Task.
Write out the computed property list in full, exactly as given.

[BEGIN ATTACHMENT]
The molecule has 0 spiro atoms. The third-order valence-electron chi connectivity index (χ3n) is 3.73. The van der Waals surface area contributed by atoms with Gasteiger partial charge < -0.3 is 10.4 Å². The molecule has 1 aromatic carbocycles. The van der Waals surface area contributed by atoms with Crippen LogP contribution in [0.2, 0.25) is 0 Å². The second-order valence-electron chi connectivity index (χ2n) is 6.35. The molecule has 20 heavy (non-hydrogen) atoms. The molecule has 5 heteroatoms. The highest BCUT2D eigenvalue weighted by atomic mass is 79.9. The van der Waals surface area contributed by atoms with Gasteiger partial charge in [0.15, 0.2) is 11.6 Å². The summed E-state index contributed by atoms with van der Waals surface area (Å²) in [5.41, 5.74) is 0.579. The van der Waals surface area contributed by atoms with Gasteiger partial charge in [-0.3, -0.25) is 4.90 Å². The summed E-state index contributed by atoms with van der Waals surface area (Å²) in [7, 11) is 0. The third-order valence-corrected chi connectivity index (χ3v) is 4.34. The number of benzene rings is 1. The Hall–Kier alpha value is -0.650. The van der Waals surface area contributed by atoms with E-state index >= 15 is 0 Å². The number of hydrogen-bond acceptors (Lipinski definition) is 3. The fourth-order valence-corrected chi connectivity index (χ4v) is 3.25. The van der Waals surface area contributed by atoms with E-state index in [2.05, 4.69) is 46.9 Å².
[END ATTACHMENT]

The molecule has 0 spiro atoms. The third-order valence-electron chi connectivity index (χ3n) is 3.73. The van der Waals surface area contributed by atoms with Gasteiger partial charge < -0.3 is 10.4 Å². The molecule has 1 aromatic carbocycles. The van der Waals surface area contributed by atoms with Crippen LogP contribution in [0.2, 0.25) is 0 Å². The second-order valence-electron chi connectivity index (χ2n) is 6.35. The molecule has 20 heavy (non-hydrogen) atoms. The molecule has 5 heteroatoms. The highest BCUT2D eigenvalue weighted by atomic mass is 79.9. The van der Waals surface area contributed by atoms with Gasteiger partial charge in [0.15, 0.2) is 11.6 Å². The summed E-state index contributed by atoms with van der Waals surface area (Å²) in [5.41, 5.74) is 0.579. The van der Waals surface area contributed by atoms with Gasteiger partial charge in [-0.3, -0.25) is 4.90 Å². The summed E-state index contributed by atoms with van der Waals surface area (Å²) in [7, 11) is 0. The third-order valence-corrected chi connectivity index (χ3v) is 4.34. The number of benzene rings is 1. The Hall–Kier alpha value is -0.650. The van der Waals surface area contributed by atoms with E-state index >= 15 is 0 Å². The number of hydrogen-bond acceptors (Lipinski definition) is 3. The fourth-order valence-corrected chi connectivity index (χ4v) is 3.25. The van der Waals surface area contributed by atoms with E-state index in [2.05, 4.69) is 46.9 Å².